Referendum set for South Dakota voters on controversial carbon dioxide pipeline law

After years spent trying to gain regulatory approval for a proposed carbon dioxide pipeline intended to snake through the Midwest, the effort could be complicated even further if South Dakota voters reject a law passed by the Legislature that pipeline opponents say is an attempt to squelch local control and speed approval of the pipeline.

State officials this week validated the referendum for the Nov. 5 general election, enabling voters to decide whether to reject a package of regulations approved by the Legislature earlier this year. Pipeline opponents argue the regulations would strip county officials of the ability to pass stringent rules that can all but ban such pipelines, while legislative leaders say they intended to add requirements to help landowners even as they limited the role of county governments.

The law takes away authority from local governments and consolidates it with the three-member state Public Utilities Commission, said Jim Eschenbaum, chairman of the South Dakota Property Rights and Local Control Alliance, formed by landowners and local officials to oppose the project.

“I honestly believe a majority of South Dakotans think this pipeline is foolishness. I’m one of them,” he said. “I think it’s just of bunch of hooey and a big taxpayer boondoggle.”

Iowa-based Summit Carbon Solutions has proposed the $5.5 billion, 2,500-mile (4023.4 kilometers) pipeline network that would carry planet-warming emissions from more than 50 ethanol plants in Iowa, Minnesota, Nebraska, North Dakota and South Dakota to be sent deep underground in North Dakota.

Summit has faced opposition and setbacks throughout the Midwest. But North Dakota regulators are reconsidering an earlier denial of a permit, and last month the Iowa Utilities Commission gave conditional approval to Summit. Last year, South Dakota regulators denied Summit’s application for a permit, but company officials have said they will file another application this summer.

The pipeline is seen as crucial for a potential future aviation fuel market for the Midwest-based ethanol industry, which buys roughly one-third of the nation’s corn crop. In opposing the pipeline, some landowners question the forced use of their property and raise the danger of ruptures that could release hazardous CO2 gas. They also are critical of lucrative federal tax credits for carbon capture projects.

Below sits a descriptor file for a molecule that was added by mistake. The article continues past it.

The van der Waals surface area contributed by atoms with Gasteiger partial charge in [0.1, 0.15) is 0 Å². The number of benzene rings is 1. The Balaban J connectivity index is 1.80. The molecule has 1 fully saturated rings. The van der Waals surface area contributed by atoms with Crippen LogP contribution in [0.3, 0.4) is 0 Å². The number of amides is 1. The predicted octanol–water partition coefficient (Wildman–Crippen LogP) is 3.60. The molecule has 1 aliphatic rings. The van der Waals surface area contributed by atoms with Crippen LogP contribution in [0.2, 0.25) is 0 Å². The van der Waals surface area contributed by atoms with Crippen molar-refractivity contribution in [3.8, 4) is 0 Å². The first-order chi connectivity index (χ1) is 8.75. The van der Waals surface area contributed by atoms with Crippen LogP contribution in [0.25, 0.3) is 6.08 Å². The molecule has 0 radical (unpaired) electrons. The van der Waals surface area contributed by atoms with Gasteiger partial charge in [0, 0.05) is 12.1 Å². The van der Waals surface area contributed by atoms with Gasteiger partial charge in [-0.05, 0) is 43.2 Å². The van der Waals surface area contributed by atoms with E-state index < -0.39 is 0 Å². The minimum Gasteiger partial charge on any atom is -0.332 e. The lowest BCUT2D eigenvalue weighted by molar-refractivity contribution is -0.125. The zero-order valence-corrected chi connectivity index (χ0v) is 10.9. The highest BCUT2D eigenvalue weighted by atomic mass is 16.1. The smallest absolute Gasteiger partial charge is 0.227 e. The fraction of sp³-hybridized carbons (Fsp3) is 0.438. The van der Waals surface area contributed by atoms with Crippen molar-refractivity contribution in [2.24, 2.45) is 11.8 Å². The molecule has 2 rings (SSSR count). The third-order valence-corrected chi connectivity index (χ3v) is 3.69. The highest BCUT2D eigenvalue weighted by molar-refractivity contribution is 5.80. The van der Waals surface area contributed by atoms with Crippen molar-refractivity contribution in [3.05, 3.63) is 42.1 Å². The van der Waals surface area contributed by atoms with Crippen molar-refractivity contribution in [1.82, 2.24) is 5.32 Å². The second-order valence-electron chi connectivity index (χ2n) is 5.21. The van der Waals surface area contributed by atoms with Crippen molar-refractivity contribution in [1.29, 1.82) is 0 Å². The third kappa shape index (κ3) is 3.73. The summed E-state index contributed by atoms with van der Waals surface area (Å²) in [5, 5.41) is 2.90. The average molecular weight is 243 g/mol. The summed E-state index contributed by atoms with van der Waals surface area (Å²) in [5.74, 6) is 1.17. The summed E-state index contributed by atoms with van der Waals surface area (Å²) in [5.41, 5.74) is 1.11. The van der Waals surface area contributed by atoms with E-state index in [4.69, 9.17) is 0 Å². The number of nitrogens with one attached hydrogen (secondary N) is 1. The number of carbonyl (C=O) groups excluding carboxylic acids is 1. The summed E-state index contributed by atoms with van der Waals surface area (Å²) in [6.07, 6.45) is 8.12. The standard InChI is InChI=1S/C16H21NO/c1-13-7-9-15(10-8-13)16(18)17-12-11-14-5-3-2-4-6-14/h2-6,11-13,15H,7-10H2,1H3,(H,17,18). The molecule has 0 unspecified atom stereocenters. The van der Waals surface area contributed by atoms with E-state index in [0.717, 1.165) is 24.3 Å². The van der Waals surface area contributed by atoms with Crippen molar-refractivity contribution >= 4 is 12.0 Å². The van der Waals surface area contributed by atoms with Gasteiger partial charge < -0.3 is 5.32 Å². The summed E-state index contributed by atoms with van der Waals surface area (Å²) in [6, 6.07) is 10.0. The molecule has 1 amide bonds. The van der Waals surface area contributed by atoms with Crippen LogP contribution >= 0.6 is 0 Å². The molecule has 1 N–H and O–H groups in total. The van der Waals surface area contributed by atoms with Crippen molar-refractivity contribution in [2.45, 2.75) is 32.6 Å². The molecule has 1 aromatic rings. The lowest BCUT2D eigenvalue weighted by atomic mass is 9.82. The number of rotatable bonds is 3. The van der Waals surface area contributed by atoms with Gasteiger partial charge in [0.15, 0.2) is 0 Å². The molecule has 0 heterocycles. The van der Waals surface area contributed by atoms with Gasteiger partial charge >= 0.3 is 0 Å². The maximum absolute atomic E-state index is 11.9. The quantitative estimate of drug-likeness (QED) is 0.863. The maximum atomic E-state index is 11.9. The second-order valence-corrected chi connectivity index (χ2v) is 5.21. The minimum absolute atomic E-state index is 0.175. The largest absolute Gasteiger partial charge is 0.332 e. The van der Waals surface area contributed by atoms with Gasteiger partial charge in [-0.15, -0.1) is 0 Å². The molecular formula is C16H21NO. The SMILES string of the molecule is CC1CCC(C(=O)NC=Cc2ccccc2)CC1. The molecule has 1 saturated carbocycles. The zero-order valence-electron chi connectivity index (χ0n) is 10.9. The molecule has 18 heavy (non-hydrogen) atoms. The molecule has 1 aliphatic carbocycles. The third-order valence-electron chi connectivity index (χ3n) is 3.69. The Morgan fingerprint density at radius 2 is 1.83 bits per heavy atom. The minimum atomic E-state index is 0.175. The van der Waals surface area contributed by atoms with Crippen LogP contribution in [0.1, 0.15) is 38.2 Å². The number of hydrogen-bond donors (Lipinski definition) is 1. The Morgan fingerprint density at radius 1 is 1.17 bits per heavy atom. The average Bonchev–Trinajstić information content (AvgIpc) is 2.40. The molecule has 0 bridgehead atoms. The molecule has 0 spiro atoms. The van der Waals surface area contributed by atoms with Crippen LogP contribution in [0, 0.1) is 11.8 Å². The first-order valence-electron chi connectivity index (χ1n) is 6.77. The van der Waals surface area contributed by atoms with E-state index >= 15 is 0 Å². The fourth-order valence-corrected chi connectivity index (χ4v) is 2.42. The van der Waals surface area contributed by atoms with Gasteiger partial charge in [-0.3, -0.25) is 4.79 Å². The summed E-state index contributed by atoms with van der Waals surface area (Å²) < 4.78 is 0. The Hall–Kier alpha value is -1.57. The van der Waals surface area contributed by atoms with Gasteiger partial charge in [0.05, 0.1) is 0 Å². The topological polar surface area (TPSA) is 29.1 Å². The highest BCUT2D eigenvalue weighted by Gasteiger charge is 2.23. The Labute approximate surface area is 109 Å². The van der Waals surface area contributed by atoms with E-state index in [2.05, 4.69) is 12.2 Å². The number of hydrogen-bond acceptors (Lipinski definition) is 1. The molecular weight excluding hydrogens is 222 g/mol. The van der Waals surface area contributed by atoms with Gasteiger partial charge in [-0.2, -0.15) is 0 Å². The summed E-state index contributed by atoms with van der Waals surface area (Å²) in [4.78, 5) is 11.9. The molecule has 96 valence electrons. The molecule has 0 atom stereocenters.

House Majority Leader Will Mortenson said he believes the pipeline will ultimately be built whether the regulations are in place or not, so he helped introduce the new law because it adds new requirements, such as minimum depth requirements for the pipeline, liability on pipeline operators for damages and disclosures of pipelines’ plume models. The law also allows counties to impose a surcharge of $1 per linear foot on CO2 pipelines whose companies claim federal tax credits.

“If this gets shot down, that pipeline’s going to get built with no landowner protections and no plume study released and with(out) a whole bunch of the other benefits that we fought real hard to get included,” Mortenson said.

Mortenson, an attorney, said he sees the benefit for the ethanol industry, but also understands farmers’ and ranchers’ concerns and sees the need for the regulations in the law.

While supporters have called the law a “landowners bill of rights,” Republican state Rep. Karla Lems opposed the legislation, calling it “the pipeline bill of rights.” She said the law sets the stage for other companies like Summit and future solar and wind projects to roll through, unhindered by local concerns.

Lems’ family has land that was in the paths of Summit’s proposed pipeline and another pipeline project that was canceled last year.

Asked for comment, Summit spokeswoman Sabrina Ahmed Zenor called the law “pro farmer, pro ethanol and pro business. It protects landowners and provides property tax relief.”

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Dura reported from Bismarck, North Dakota.

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